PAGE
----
Starting The New School Year 6 Months After the Parkland Tragedy

Photo by Andi Phillips

As students begin a new school year,  there are varying degrees of excitement and trepidation.  Children have different perceptions of what a new school year means to them.

For some,  they carry the worries and experiences of previous years, while others embrace a new start.

Many students have been forever impacted by the events of February 14th, 2018.  The magnitude of this devastation is like wildfire in a forest. Students were affected near and far with severe loss and sadness. Each person will cope and heal at their own pace. What is for sure, and all students have in common, is that nothing will ever be the same.

Students across the country are left with fear.  Fear of future re-occurrences of violence.  Fear that if they stop grieving,  memories will be forgotten. Fear if grieving stops it means they did not love the people who died, enough.

Parents are experiencing a new kind of fear too. Fear to smother their children and fearful not to protect them enough. Pre-school kids are doing active shooter drills and asking very mature questions.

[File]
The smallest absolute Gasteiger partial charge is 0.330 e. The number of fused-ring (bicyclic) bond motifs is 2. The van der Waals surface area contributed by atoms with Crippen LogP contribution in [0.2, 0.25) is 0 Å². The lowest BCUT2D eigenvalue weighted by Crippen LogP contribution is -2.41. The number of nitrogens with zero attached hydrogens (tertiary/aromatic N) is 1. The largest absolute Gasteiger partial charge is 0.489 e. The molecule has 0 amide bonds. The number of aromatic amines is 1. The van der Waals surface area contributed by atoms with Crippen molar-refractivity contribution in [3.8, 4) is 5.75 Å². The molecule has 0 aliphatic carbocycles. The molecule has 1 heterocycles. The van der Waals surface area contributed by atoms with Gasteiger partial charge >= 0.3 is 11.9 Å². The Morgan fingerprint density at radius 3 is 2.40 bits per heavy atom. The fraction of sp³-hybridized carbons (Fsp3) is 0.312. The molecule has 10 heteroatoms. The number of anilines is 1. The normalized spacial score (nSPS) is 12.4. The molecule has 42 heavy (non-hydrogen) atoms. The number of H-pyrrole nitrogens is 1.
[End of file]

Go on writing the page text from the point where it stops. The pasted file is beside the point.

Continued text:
Social media has created a constant media cycle with 24 hour live coverage and constant re-stimulation of unsettling events and feelings.

Technology is creating a lack of human connection and implementing bias views and stripping people of the ability to conceptualize and draw their own conclusions and solutions, as creativity and problem-solving development is being stumped.

It’s  critical for parents, teachers and leaders to continue to maintain balance and always maintain open communication.

Tips to increase connection and communication.  

1. Together with your kids, have a discussion of how you would like the school year to be

  • Include realistic goals
  • Map out an ideal schedule (school tasks vs. down time)
  • Make a list of daily and weekly priorities with your children

2. Collaborate how you want the school year to be optimal and successful

  • Create a visualization together enjoying family time and fun activities
  • Be patient as your family acclimates to new routines

3. Set limits on cell phone usage and social media

  • Only establish guidelines if you can enforce them!
  • Acknowledge behavior when guidelines are adhered to

If you have questions for Dr. Dara you can send them to us, or directly to Dr. Dara:

Dr. Dara Bushman, Psy.D., NBCCH, RRT